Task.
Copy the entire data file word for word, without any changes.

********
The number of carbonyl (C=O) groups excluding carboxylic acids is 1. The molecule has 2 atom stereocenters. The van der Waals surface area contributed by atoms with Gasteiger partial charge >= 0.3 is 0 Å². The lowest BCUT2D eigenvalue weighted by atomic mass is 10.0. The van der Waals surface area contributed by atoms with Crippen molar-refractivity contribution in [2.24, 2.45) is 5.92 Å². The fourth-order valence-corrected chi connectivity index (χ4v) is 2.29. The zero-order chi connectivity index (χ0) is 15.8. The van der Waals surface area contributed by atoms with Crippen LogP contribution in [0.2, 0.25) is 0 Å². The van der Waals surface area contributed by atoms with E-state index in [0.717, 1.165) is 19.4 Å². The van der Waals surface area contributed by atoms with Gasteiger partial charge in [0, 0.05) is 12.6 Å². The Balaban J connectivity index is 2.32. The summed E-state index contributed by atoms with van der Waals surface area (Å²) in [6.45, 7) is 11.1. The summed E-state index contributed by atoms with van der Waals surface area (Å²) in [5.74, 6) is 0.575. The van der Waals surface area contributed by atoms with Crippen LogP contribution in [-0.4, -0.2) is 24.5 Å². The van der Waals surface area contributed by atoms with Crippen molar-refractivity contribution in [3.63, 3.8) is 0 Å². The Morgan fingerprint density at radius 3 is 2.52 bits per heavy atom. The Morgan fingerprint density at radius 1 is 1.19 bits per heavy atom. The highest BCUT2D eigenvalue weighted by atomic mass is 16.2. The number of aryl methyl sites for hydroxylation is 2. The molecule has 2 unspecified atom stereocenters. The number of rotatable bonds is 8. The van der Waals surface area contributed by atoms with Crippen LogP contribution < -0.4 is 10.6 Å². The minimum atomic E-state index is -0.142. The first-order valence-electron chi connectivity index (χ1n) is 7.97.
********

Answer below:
The number of carbonyl (C=O) groups excluding carboxylic acids is 1. The molecule has 2 atom stereocenters. The van der Waals surface area contributed by atoms with Gasteiger partial charge >= 0.3 is 0 Å². The lowest BCUT2D eigenvalue weighted by atomic mass is 10.0. The van der Waals surface area contributed by atoms with Crippen molar-refractivity contribution in [2.24, 2.45) is 5.92 Å². The fourth-order valence-corrected chi connectivity index (χ4v) is 2.29. The zero-order chi connectivity index (χ0) is 15.8. The van der Waals surface area contributed by atoms with Crippen LogP contribution in [0.2, 0.25) is 0 Å². The van der Waals surface area contributed by atoms with E-state index in [0.717, 1.165) is 19.4 Å². The van der Waals surface area contributed by atoms with Gasteiger partial charge in [0, 0.05) is 12.6 Å². The Balaban J connectivity index is 2.32. The summed E-state index contributed by atoms with van der Waals surface area (Å²) in [6.45, 7) is 11.1. The summed E-state index contributed by atoms with van der Waals surface area (Å²) in [5.74, 6) is 0.575. The van der Waals surface area contributed by atoms with Crippen LogP contribution in [-0.4, -0.2) is 24.5 Å². The van der Waals surface area contributed by atoms with Crippen molar-refractivity contribution in [3.63, 3.8) is 0 Å². The Morgan fingerprint density at radius 3 is 2.52 bits per heavy atom. The Morgan fingerprint density at radius 1 is 1.19 bits per heavy atom. The highest BCUT2D eigenvalue weighted by atomic mass is 16.2. The number of aryl methyl sites for hydroxylation is 2. The molecule has 2 unspecified atom stereocenters. The number of rotatable bonds is 8. The van der Waals surface area contributed by atoms with Crippen LogP contribution < -0.4 is 10.6 Å². The minimum atomic E-state index is -0.142. The first-order valence-electron chi connectivity index (χ1n) is 7.97.